A Case Study
A hospital chaplain contacted JSCN after reading the following article.
We were able to give him the sources of information and support that he needed.
A sympathetic Jewish environment for elderly parents can be difficult to find. Here’s one person’s story…
“Following the death of our father in 1995, our mother Sheila, displayed obsessional behaviour and was quite confused. After a few years struggling with this we (I am the eldest of three daughters) arranged for Sheila to be admitted to a residential home in Enfield.
Mum deteriorated and began to go through various stages of disintegration and confusion. Mum was moved to a nursing home in Highgate after about six years of living in the residential home, and we finally moved her into a Jewish Care Home, Lady Sarah Cohen House, in Friern Barnet where she remained for the final three years of her life until her death in 2012.
“Mum and Dad were culturally traditionally Jewish and had been active members of their local orthodox synagogue in South Woodford, but weren’t very observant.
“Whilst Sheila was in Highgate Nursing Home, we wondered about the feasibility of moving her to Suffolk, to try to reduce some of the driving for me (between Ipswich, or initially Woodbridge and North London). We made enquiries of several nursing homes in the Ipswich and surrounding areas (in approximately 2005), but found that the lack of other residents who were Jewish meant that the staff had no idea of Jewish practices. I felt that Mum would feel very isolated, being the only Jewish person in the home, with no opportunities to attend Jewish services for key festivals and nobody amongst the staff team who understood her cultural requirements. Judaism being an intensely social religion, is almost impossible to observe alone.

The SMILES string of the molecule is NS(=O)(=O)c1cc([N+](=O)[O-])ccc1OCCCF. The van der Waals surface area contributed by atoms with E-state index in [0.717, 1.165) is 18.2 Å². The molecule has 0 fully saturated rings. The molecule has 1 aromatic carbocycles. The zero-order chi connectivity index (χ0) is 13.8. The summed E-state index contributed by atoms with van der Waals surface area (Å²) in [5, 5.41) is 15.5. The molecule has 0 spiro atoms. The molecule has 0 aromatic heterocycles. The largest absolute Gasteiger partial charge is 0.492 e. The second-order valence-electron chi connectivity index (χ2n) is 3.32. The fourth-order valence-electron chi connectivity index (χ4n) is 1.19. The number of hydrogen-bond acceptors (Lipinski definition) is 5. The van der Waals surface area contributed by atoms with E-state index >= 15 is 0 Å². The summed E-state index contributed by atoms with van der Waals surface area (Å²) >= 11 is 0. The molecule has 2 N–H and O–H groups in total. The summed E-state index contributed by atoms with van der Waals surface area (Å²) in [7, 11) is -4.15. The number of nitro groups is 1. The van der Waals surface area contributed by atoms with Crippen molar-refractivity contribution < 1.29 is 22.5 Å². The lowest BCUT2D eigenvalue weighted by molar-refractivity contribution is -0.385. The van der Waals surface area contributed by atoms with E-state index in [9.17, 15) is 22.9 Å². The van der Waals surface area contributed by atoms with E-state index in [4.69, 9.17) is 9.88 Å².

“Lady Sarah Cohen Home, being a Jewish Care home, trains the staff in dietary requirements and possible life experiences of Jewish residents (they may have been survivors of the Holocaust), and the cycle of festivals that make up the Jewish year and traditions that go along with this. The staff are also trained in the Jewish approach to death and procedure when a Jewish person dies (ie they will traditionally be buried within 24 hours). They have a lot of entertainment drawing on the rich traditions of Jews living in the North London area, including singing in Yiddish.
“We decided to abandon our search for a suitable place for our mother in Suffolk, as nowhere would compare to the services provided by nursing homes that cater specifically for Jewish people. These are only available in areas with a high density of Jewish people, such as North London. Our mother spent the final 13 years of her life in residential or nursing care, and she did not speak for the last six years of her life. We were comforted to know that she could attend weekly Sabbath services in Lady Sarah Cohen Home which has a synagogue on the premises. Services are adapted to be suitable for their residents.”
Suffolk Liberal Jewish Community
“Throughout the 20th century there was no organised Jewish community in Suffolk, however in the early 2000’s a group of us got together to provide services and some social events for local Jewish people.
“As the only feasible form of community was Liberal Judaism, we adopted this style and are now known as the Suffolk Liberal Jewish Community.
“Last year (2016) a member of our community, GW, told us that her mother (DH) had been admitted to a local Suffolk care home. GW explained that her mother was very confused and frail. We (as members of Suffolk Liberal Jewish Community), offered to run a short Sabbath service in the home, the home were in agreement with this and were going to make space available.
Sadly this hasn’t happened yet as on the date set to do this DH was too ill to permit it. No doubt we will try again.”
This article is reproduced with the kind permission of its author Beverley Levy.
Originally appeared in Suffolk Healthwatch